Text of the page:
- Archaeologists excavated the 15 hectare construction site at Overstone Gate
- The team found 154 Anglo-Saxon graves containing some 3,000 grave goods
- Alongside the cemetery, the dig also revealed a settlement from the same period
- Nearby were Bronze Age barrows and buildings and 46 prehistoric burialsExcavations of a massive Anglo-Saxon cemetery in Northamptonshire have revealed thousands of beads and brooches, along with weapons, textiles and other goods.
Experts from the Museum of London Archaeology (MOLA) uncovered the burial site at Overstone Gate amid preparations of the 15 hectare area for construction.
Over the course of 12 months, the team identified 154 Anglo-Saxon graves, together containing nearly 3,000 treasured objects the buried took to their resting place.
This included around 2,000 individual beads, 150 brooches, 75 wrist clasps, 15 rings and 15 chatelaines — a type of decorative clasp from which chains usually hang.
The researchers also found cosmetic kits, bone combs and weapons including 40 knives, 25 spears and 15 shield bosses.
The team even found preserved pieces of textile — which normally do not survive to make it into the archaeological record — mineralised next to metal objects.
Alongside the cemetery, the dig also revealed an Anglo-Saxon settlement of 22 structures — with another 20 buildings of the same age scattered around the site.
Also uncovered were three round barrows and four buildings from the Bronze Age, along with 46 prehistoric burials.
'The Overstone Leys site contains by far the biggest Anglo-Saxon cemetery ever found in Northamptonshire,' said MOLA project manager Simon Markus.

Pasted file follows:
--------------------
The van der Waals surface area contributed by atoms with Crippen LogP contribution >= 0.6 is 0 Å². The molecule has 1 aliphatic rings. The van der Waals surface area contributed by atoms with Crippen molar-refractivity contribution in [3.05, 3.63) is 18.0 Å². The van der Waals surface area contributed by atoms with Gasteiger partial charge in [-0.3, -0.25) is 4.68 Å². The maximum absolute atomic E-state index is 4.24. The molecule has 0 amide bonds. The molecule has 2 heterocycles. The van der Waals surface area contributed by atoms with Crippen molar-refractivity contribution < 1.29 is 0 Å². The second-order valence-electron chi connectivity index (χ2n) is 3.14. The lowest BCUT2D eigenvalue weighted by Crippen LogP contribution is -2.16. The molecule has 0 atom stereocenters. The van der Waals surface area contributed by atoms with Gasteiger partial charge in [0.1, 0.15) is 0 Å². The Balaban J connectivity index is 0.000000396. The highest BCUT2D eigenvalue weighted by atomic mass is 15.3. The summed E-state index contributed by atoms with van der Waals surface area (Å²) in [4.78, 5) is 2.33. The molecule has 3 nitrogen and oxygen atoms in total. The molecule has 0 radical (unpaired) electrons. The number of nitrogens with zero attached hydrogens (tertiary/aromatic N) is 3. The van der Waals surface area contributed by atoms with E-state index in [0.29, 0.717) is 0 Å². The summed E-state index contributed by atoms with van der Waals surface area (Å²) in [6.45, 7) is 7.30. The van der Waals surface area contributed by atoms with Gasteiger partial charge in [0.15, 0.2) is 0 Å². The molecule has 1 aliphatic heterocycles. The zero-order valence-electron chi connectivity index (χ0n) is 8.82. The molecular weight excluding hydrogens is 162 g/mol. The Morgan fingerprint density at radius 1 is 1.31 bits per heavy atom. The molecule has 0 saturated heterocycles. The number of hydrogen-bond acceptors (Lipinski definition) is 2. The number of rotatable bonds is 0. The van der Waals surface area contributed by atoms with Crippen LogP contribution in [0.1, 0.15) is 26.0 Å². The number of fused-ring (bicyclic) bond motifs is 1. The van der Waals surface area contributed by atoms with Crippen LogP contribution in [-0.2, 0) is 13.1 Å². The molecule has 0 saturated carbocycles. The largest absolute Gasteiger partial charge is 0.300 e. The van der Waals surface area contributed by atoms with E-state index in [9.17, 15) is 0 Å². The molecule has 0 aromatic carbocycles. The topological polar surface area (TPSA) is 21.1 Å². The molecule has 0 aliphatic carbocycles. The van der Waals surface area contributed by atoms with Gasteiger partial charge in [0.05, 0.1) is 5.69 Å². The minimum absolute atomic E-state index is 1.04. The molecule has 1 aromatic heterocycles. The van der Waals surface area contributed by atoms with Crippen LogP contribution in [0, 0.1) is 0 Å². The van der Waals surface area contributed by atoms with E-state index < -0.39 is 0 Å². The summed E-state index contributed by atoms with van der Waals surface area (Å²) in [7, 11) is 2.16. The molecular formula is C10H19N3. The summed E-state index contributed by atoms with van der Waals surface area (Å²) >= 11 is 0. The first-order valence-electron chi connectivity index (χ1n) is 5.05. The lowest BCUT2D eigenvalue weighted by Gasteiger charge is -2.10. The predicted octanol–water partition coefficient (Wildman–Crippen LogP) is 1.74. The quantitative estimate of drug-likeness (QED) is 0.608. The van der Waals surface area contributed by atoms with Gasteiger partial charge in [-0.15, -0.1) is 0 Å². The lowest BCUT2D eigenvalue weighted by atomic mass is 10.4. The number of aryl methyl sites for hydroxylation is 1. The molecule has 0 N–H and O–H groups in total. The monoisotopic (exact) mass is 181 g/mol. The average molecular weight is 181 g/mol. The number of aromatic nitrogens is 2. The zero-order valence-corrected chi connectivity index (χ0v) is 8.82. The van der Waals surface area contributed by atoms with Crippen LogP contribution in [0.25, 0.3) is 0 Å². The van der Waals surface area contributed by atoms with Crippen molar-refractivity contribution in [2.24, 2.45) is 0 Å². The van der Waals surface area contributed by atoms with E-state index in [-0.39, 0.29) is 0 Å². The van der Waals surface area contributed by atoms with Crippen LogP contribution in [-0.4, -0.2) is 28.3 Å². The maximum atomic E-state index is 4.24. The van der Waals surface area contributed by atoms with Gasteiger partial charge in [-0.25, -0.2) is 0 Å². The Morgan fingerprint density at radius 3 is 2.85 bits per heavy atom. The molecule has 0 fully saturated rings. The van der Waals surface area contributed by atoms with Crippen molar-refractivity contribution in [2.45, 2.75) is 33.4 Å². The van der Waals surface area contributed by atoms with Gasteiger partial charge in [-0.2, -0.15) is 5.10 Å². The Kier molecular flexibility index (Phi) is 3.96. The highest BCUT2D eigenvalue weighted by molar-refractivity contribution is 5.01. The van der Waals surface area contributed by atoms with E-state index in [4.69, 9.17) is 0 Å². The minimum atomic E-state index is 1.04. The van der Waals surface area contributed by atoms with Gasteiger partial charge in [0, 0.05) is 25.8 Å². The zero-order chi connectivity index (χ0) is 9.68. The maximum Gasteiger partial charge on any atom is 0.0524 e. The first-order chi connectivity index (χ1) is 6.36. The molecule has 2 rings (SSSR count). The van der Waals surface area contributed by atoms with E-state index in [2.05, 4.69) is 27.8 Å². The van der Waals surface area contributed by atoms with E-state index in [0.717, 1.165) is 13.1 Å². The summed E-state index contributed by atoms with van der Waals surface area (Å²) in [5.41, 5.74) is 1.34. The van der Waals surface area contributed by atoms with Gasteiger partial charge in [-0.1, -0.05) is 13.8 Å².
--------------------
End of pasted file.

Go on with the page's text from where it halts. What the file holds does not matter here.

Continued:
'It is rare to find both an Anglo-Saxon settlement and a cemetery in a single excavation,' he explained.
'Excavations will help us understand the way people lived in both the Anglo-Saxon period, around 1,500 years ago as well as the Bronze Age, nearly 4,000 years ago.'
'The human remains will tell us about diet, health and even the origins of the people themselves whilst their buildings can teach us what their day-to-day lives were like and how they utilised the local landscape in these two different periods.'A second MOLA spokesperson added that it was 'a significant find and helps us understand how culture changed during the period of transition between Roman occupation and Saxon migration.'
'The Overstone cemetery will allow us to fill a gap in the record for this part of the country where previously data was limited.'
'Finding the settlement and the cemetery together, although not unique, is still relatively rare. It’s usually one or the other.'
'We’re blown away by the findings at our site in Overstone and have enjoyed learning more about what the land was previously used for,' said Barratt and David Wilson Homes South Midlands' managing director, John Dillion.
'It is amazing to think that people have been building homes on this site for around 4,000 years,' he added.
'We hope to continue this long-standing tradition with our new and already flourishing community.'
'The true impact of developer funding for archaeological work is never more apparent than on sites like these,' said archaeological consultant Simon Mortimer of the RPS Group, the development project's heritage consultants.
'These are ‘once a lifetime discoveries’ for the archaeologists on site and none of this was known about before we started on site.'
'This is huge advance in our understanding of two key periods in the history of Northamptonshire — the Bronze Age and the Saxon periods and there is a unique story to tell which links populations across 3000 years.'